• Possibly linux@lemmy.zip
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    6 months ago

    First off, replace WiFi with Ethernet. Seriously, it will be way more reliable. There are plenty of janky adapters that will work fine.

    Once you have that done you can setup a Proxmox cluster. Proxmox won’t be a good experience with WiFi.

    • johnnixon@lemmy.worldOP
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      5 months ago

      Late reply but yeah, Wifi was a nightmare on Proxmox. It was a tiny e-waste SFF pc so I was able to wedge it near the other servers. The cluster is happy.

    • knusprig@feddit.de
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      6 months ago

      Not sure if this is what you mean, but I have my proxmox server connected via a WiFi bridge and there have been zero issues in the past year that I’m using it. Set it up to try and see if it works and haven’t had to change it so I didn’t. Mainly home assistant on the server, no media streaming or other realtime stuff, so that may be why.

  • synae[he/him]@lemmy.sdf.org
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    6 months ago

    I run k8s, mostly because I use it for work and really enjoy the gitops approach to management. Previously I used docker compose.

  • iluminae@lemmy.world
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    6 months ago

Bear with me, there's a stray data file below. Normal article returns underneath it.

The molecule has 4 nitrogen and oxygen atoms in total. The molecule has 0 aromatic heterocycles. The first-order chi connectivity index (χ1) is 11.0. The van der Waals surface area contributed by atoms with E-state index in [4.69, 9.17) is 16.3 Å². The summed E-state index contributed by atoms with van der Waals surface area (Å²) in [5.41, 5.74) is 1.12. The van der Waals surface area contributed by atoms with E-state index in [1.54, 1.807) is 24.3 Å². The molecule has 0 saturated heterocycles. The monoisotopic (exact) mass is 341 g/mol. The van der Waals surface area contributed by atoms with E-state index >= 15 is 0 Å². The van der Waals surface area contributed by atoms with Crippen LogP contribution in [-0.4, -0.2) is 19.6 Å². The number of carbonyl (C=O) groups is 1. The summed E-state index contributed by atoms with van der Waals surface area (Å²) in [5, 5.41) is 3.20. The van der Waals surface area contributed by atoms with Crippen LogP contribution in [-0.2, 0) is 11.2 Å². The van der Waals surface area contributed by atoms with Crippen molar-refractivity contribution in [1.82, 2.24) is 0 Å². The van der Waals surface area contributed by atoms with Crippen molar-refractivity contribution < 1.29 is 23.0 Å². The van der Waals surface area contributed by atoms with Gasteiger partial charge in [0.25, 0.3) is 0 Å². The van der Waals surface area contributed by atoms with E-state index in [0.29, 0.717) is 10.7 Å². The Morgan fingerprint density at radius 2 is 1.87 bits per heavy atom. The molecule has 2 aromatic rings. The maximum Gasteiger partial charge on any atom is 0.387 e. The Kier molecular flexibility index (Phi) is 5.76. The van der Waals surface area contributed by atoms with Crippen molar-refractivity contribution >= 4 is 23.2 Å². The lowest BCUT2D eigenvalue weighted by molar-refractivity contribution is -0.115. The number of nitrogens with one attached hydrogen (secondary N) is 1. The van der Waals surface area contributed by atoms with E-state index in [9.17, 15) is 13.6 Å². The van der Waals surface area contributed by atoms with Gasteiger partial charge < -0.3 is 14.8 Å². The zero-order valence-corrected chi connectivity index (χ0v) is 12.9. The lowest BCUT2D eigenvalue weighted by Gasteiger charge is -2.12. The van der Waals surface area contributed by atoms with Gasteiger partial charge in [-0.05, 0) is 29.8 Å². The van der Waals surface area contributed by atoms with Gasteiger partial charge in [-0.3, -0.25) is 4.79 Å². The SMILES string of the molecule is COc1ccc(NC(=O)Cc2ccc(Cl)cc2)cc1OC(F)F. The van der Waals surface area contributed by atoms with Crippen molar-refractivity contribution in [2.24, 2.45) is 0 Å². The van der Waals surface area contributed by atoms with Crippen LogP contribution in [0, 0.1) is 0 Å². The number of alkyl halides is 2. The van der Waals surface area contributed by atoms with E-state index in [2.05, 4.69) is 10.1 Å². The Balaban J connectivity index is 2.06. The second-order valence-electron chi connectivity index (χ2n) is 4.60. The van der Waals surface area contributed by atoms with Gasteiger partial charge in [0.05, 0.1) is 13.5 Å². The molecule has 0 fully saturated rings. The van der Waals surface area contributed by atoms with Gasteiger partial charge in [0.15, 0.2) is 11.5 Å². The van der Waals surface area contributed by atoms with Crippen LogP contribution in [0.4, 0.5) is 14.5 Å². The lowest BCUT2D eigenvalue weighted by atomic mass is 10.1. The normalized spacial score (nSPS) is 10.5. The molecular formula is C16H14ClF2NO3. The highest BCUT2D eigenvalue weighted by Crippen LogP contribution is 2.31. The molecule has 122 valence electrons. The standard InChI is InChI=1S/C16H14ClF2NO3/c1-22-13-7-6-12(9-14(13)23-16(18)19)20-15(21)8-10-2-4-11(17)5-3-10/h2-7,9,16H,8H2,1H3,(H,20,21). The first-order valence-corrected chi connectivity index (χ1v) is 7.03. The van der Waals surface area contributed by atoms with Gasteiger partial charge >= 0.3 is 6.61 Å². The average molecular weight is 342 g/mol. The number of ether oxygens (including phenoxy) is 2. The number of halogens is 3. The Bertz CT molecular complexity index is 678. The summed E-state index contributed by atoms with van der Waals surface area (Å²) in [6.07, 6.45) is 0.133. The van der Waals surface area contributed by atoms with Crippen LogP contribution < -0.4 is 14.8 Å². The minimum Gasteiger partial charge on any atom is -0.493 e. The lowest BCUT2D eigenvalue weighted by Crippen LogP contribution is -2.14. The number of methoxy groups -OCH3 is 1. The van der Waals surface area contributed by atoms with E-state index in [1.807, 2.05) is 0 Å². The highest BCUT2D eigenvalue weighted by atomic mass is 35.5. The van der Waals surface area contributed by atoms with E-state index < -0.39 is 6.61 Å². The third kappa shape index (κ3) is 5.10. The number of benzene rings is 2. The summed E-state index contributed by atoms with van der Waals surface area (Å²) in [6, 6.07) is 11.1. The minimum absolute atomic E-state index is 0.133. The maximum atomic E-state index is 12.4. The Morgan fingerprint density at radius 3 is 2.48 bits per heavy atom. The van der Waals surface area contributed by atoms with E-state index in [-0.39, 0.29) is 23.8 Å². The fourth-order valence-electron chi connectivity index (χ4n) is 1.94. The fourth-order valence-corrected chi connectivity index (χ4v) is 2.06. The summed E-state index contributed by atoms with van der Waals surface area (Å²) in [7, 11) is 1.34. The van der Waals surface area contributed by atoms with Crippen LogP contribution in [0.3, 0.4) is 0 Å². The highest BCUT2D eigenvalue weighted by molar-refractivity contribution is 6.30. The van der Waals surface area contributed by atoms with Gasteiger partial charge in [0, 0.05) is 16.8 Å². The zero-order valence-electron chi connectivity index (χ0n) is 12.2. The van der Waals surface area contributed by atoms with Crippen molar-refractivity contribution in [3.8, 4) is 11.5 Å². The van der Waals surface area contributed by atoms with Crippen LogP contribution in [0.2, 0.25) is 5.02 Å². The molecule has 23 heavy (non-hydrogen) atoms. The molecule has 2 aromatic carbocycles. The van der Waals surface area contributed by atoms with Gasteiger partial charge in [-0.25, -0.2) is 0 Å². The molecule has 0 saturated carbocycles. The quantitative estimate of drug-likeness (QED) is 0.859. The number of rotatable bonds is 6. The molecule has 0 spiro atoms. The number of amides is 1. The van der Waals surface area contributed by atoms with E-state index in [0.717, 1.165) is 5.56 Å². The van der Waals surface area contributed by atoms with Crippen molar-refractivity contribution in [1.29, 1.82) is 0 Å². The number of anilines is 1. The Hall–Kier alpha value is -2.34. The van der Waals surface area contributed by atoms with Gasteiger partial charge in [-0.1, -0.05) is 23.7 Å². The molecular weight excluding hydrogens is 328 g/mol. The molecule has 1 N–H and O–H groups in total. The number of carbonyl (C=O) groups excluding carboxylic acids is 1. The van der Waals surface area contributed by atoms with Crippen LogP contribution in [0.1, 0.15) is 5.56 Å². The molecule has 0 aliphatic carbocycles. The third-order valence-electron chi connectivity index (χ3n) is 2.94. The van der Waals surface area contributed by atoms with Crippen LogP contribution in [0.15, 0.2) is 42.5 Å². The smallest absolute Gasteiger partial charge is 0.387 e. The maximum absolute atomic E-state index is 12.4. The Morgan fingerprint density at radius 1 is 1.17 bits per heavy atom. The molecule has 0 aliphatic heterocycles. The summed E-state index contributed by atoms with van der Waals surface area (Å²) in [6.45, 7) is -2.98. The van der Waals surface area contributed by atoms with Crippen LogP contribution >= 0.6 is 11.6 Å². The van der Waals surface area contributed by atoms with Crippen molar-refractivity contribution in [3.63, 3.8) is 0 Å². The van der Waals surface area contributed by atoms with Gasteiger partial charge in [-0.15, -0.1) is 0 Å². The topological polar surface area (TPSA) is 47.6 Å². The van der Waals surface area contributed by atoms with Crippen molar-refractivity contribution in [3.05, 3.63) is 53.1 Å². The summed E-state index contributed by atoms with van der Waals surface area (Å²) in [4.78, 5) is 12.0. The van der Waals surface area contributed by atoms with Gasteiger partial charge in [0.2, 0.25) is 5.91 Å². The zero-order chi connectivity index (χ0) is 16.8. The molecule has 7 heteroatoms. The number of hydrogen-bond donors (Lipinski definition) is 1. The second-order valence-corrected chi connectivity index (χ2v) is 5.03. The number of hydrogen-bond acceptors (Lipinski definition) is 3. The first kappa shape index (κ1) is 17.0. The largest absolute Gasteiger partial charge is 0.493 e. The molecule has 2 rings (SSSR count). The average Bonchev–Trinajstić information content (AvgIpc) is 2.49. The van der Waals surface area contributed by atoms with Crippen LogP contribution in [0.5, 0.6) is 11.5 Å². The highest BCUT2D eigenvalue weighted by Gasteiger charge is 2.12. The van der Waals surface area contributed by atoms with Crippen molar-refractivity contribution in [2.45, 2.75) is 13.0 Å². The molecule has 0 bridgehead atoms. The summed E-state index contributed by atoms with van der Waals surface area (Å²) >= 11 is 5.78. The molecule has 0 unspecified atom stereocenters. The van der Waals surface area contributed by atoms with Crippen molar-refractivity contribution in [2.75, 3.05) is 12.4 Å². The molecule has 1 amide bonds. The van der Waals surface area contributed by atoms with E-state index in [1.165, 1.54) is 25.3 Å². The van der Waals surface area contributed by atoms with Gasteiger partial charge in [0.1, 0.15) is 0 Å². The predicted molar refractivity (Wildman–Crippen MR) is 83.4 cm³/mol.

I use k8s at work a lot - I choose to use Nomad at home, you may want to add that to your shortlist.

      • 1984@lemmy.today
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        6 months ago

        I thought it was quite simple but it depends on your experience of course. It’s a single binary and a single config file, so I felt it was soo much simpler.

        You can buy a good udemy course for 10 dollars too which really helps in the beginning.

      • iluminae@lemmy.world
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        6 months ago

        Yea it’s very easy to learn enough to run, it has built-in service discovery and secrets now, and writing parameterized jobs feels so much nicer than a helm chart in k8s.

        10/10, would orchestrate again

  • johntash@eviltoast.org
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    6 months ago

    +1 for Nomad. Ive used k8s a lot and still use it, but i prefer Nomad for home purposes. You dont even need a consul cluster to run it anymore so it’s pretty simple to start.

  • Decronym@lemmy.decronym.xyzB
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    5 months ago

    Acronyms, initialisms, abbreviations, contractions, and other phrases which expand to something larger, that I’ve seen in this thread:

    Fewer Letters More Letters
    HA Home Assistant automation software
    ~ High Availability
    IP Internet Protocol
    LXC Linux Containers
    k8s Kubernetes container management package

    4 acronyms in this thread; the most compressed thread commented on today has 9 acronyms.

    [Thread #456 for this sub, first seen 28th Jan 2024, 07:15] [FAQ] [Full list] [Contact] [Source code]

  • khorak@lemmy.dbzer0.com
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    6 months ago

    Wifi pretty much excludes k*s and I assume that swarm and Nomad would be impacted by blips in the wireless connectivity. You can try how things work out with a load balancer / reverse proxy on a wired connection, which then checks the downstream services and routes the request to available instances.

    Please look into Wifi-specific issues related to the various orchestration platforms before deciding to try one out. Hypervisor is usually a win win, until you try to do failover.